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Blog - Golf History with Peter Alliss

Cecil Leitch was a four-time Ladies Amateur Champion

Cecil Leitch shares a record with Joyce Wethered for winning four British Ladies Amateur titles. A self-taught golfer, she was one of the dominant players of the 1910s and 20s. Unlike her contemporaries, she preferred to play in the wind. She changed the way women golf by hitting hard, rather than daintily, as most women did at the time.

Leitch was just 17 when she defeated match-play champion Tom Ball in 1909 on his own course at Blundellsands near Liverpool. Women’s suffrage got a boost in 1910 when she soundly defeated leading amateur Harold Hilton in a 72-hole contest at Walton Heath and Sunningdale. The weather was rainy and windy, much like the conditions she endured on the primitive course in Silloth where she learned the game, allowing her to come from behind and win 2&1. In 1914, Leitch defeated Gladys Ravenscroft at Hunstanton and became the British Ladies Amateur Champion, a title held previously by Muriel Dodd. She repeated this feat three times after WWI.

Leitch is considered the foremost figure in women’s golf of her day and one of the game’s greatest personalities. In all, her career included 12 national titles, one Canadian Women’s Amateur and five French Ladies Amateur Championships. In the early 1920s, she wrote two books on golf, “Golf” and “Golf Simplified.”

First PGA Champion – Jim Barnes

Jim Barnes, c. 1921. Photo by George Pietzcker

On October 10, 1916, the newly-formed Professional Golfers Association of America hosted the inaugural PGA Championship at Siwanoy Country Club in Bronxville, NY. Striving for a purse of $3,000 among a group of 32 contenders, naturalized U.S. citizens Jim Barnes and Jock Hutchison drove, chipped and birdied their way to the finals.

With a massive crowd assembled for the afternoon match despite driving wind and rain, Barnes quickly pulled even three holes in. Standing 6’4,” the English-born golfer was nicknamed “Long Jim.” At the seventh hole, Barnes forged ahead and dropped in a putt from 18 feet. Two holes later he hit a clutch birdie with a putt from 35 feet. Hutchison kept pace, however, with his own birdie from 15 feet on the next hole, leaving him one down. With the 16th hole halved in fours, Hutchison failed to convert his putt, making Barnes the first PGA Champion, a title he would hold until play resumed after WWI and he won the Championship again.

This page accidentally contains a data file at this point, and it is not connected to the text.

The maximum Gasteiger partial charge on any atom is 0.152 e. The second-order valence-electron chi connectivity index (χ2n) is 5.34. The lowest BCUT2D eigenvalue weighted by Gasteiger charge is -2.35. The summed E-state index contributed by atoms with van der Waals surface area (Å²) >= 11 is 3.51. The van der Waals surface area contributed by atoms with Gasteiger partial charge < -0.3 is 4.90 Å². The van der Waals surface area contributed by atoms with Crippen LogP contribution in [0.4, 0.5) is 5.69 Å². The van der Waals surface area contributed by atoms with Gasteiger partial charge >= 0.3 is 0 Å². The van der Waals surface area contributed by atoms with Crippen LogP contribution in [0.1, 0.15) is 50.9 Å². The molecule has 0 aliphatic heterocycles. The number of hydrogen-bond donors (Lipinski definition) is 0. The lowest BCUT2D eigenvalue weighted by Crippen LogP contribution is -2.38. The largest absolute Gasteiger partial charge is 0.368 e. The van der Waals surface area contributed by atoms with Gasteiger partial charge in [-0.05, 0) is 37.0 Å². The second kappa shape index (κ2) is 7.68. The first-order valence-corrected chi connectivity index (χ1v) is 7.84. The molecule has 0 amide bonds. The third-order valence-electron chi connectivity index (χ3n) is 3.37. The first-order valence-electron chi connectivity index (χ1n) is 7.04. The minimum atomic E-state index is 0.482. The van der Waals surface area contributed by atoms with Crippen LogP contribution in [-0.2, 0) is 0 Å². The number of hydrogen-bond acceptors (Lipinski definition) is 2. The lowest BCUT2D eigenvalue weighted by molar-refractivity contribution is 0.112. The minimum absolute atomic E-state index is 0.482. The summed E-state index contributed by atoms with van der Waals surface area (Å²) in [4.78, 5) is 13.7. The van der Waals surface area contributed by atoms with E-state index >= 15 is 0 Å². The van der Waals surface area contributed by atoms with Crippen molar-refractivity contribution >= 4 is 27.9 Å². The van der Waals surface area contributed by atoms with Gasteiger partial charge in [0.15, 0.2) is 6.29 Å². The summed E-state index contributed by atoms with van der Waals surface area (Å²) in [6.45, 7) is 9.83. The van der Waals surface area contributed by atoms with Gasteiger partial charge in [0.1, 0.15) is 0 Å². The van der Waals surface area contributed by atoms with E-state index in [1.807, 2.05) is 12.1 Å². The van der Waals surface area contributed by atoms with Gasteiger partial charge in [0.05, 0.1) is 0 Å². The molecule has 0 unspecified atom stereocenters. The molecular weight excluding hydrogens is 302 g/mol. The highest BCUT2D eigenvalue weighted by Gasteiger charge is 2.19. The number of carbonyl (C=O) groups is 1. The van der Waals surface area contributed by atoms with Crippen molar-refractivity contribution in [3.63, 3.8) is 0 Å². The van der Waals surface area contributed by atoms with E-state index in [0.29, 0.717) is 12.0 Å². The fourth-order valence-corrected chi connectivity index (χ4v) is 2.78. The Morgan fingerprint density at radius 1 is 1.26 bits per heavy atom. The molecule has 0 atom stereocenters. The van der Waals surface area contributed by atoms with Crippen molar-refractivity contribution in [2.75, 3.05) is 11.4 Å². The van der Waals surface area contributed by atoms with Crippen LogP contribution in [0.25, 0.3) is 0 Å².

When the PGA tournament in 1919 resumed after World War I, Barnes won the PGA Championship a second time, beating Fred McLeod in the final round. Two years later, he won the U.S. Open at Colombia Country Club, defeating Walter Hagen and McLeod by 9 strokes, a record that stood until Tiger Woods won the title by 15 strokes in 2000.

In 1925, Jim Barnes returned to Great Britain to win the Open Championship the last year the tournament was held at Prestwick. One of the most successful players on the early PGA tour, Barnes was one of 12 golfers inducted into the inaugural PGA Hall of Fame in 1940.

Photo by George Pietzcker

Three-time Open Champion Henry Cotton served in the Royal Air Force during World War II

Unlike many professionals of his day who came from humble origins, three-time Open Champion Henry Cotton was born into an upper middle-class English family. He found his way to golf at the age of 13 after abandoning cricket.

At 17, Cotton turned professional. After tying for 7th at St Andrews in 1933 and several other Top 10 finishes, the stylish English golfer won his first Open Championship title in 1934 at Royal St George’s, setting a scoring record not broken until 1990 by Nick Faldo and Greg Norman. Cotton won the Open again at Carnoustie in 1937, defeating Reg Whitcombe by two strokes. Cotton’s third Open victory came in 1948 after he served in the Royal Air Force during World War II. He trounced Fred Daly at Muirfield by five-strokes, posting a new course record of 66. Cotton played on three Ryder Cup teams and was a frequent winner on the European tour. He was also a successful author, golf course architect, and founder of a Golf Foundation for girls and boys getting started in the game. Inducted into the World Golf Hall of Fame in 1980, Henry Cotton was posthumously knighted for his achievements eight years later.